Larry and I decided we wanted to grill, but something more interesting…and less expensive than the highly marbled aged sirloin steaks. Barbecue was more what we had in mind which is not really grilling. Some really fat beef short ribs caught my attention and so we had our meat for tomorrow’s lunch. This choice would present a problem as it was now well into the afternoon and we were far north of Tuxedo and we had decided to go to the Blooming Hill farm dinner that night and…I had to first braise these big suckers and make a barbecue sauce from the braising liquid…all before we headed to dinner. So much for one relaxed hour!!! We added a pound of ground beef and bacon — how could we resist something as decadent sounding as ground beef and bacon. To be clear, that’s ground beef with ground bacon mixed in. These sinful future little burgers would become our hors d’oeuvres sliders.
The need to by-pass a serious traffic accident southbound on the New York Thruway caused us to scurry through back roads back to Tuxedo. Pictured above is the combination of my Friday farm stand purchases and our purchases from our Saturday “supplemental” shopping. Between Saturday afternoon and Sunday, with time-out for our farm dinner, this was transformed into Larry’s Sunday birthday lunch. Christina, her mother Ginny and other brother Mike rushed up from Philadelphia early to join us for the Blooming Hill farm dinner and, of course, for Larry’s birthday.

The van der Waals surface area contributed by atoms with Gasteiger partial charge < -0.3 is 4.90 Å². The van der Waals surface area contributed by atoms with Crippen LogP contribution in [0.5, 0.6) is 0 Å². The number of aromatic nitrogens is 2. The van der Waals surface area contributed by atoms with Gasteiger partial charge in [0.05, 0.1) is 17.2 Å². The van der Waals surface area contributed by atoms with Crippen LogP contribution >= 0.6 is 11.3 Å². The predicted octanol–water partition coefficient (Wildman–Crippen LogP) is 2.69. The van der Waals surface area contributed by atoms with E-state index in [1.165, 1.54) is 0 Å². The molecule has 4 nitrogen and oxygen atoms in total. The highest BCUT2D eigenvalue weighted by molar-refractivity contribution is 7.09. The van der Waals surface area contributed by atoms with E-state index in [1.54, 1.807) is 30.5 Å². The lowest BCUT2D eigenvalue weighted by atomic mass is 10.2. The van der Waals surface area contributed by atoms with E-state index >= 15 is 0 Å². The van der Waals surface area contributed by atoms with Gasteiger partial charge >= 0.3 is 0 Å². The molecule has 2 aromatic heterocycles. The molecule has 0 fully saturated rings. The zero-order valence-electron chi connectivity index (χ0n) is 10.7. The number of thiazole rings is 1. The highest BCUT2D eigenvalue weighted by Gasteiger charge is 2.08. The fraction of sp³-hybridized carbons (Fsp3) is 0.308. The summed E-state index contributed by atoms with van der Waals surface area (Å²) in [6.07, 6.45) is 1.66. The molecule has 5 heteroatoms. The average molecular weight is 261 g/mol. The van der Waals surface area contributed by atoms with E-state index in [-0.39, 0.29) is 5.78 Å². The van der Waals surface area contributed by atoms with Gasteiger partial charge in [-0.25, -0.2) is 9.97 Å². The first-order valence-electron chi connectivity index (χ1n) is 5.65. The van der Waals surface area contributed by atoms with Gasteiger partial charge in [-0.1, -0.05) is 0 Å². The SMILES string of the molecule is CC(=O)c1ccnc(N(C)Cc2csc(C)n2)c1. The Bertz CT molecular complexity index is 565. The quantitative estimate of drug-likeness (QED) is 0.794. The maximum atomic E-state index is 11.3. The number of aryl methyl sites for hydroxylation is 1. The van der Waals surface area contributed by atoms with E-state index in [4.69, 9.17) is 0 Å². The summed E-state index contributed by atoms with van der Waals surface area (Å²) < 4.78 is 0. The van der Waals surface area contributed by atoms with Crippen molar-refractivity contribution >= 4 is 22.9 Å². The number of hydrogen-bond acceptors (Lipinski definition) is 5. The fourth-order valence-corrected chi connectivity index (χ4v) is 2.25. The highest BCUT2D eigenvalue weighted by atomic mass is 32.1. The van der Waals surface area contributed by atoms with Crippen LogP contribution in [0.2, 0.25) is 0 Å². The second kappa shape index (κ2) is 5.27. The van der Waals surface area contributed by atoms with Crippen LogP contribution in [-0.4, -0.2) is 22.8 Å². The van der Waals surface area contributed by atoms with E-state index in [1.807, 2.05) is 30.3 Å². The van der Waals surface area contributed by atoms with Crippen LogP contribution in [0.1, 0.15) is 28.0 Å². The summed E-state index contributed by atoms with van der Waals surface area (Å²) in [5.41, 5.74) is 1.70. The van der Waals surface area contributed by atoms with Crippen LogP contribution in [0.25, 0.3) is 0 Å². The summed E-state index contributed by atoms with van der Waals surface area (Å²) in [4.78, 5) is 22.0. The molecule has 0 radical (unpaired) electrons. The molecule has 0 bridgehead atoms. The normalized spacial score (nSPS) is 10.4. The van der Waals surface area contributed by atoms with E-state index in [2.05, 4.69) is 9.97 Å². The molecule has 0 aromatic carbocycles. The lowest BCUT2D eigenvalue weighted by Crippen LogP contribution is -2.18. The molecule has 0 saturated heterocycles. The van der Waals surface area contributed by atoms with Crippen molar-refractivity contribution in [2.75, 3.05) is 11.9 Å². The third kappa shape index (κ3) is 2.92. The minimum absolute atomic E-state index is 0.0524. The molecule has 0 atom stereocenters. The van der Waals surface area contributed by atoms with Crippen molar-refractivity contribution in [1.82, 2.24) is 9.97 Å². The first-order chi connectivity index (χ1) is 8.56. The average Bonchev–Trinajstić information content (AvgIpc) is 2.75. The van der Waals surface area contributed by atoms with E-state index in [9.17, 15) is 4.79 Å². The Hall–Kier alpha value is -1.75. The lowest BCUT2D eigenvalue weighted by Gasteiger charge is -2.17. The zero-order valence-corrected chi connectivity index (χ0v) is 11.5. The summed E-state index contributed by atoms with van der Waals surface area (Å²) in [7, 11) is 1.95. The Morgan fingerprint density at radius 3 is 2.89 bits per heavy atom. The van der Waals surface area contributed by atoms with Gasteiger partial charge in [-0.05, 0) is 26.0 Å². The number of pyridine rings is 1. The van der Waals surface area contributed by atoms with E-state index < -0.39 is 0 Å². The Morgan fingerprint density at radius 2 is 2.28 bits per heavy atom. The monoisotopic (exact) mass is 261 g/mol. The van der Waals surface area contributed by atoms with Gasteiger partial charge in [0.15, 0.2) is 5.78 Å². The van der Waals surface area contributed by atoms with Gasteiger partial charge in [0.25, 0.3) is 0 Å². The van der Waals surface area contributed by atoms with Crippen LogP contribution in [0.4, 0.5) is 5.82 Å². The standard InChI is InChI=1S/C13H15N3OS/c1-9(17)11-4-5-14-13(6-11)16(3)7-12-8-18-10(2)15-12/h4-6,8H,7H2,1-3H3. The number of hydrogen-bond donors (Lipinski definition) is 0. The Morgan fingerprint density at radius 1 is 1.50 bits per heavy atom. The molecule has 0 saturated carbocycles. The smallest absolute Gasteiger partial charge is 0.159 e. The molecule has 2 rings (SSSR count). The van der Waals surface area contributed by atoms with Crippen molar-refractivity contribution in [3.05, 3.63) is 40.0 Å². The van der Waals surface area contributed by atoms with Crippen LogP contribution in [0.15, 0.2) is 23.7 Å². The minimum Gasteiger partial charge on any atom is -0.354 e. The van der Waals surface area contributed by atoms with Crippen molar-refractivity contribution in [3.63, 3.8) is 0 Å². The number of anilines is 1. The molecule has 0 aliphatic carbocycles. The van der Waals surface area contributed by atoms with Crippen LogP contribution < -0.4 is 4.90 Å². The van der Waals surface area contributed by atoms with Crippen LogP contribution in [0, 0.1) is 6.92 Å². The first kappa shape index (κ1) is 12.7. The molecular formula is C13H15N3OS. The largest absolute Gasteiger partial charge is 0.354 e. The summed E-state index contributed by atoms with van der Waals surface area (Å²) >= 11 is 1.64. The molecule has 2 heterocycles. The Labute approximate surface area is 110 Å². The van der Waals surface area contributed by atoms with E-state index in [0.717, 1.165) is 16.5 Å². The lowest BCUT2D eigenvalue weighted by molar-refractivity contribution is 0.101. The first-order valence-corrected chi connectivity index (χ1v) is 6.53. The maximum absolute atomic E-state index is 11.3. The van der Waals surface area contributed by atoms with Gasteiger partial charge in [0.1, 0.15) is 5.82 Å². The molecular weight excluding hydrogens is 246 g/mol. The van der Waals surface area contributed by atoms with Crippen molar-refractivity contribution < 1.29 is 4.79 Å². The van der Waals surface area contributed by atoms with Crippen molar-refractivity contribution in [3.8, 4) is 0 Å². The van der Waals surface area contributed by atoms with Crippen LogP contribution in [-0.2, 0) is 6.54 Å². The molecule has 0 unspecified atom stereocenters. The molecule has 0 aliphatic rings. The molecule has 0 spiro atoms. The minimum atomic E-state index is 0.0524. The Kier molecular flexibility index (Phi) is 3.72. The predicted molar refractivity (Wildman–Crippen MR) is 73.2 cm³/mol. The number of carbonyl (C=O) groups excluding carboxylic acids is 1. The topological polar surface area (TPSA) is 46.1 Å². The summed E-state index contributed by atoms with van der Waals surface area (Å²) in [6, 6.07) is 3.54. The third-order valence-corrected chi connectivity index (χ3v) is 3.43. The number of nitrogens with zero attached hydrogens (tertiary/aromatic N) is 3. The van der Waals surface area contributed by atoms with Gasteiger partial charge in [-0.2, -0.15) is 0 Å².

Our narrow apartment kitchen at home is perfectly efficient and built for one. It does not lend itself to in-kitchen snacking, drinking and schmoozing. Larry and Susan’s kitchen, on the other hand, is the epicenter of their home entertaining. Our mostly room temperature hors d’oeuvres were laid out on the kitchen counter. They included counter-clockwise from center: the wonderful Spanish white anchovies — Boquerones, that are an entertaining staple at Larry and Susan’s table, lightly roasted little tomatoes with fresh mozzarella on crostini, grilled flat beans, sautÃ©ed Padron peppers (the one’s flown in from California), pickles, grilled sweet peppers and the ground beef and bacon sliders — ketchup on the side.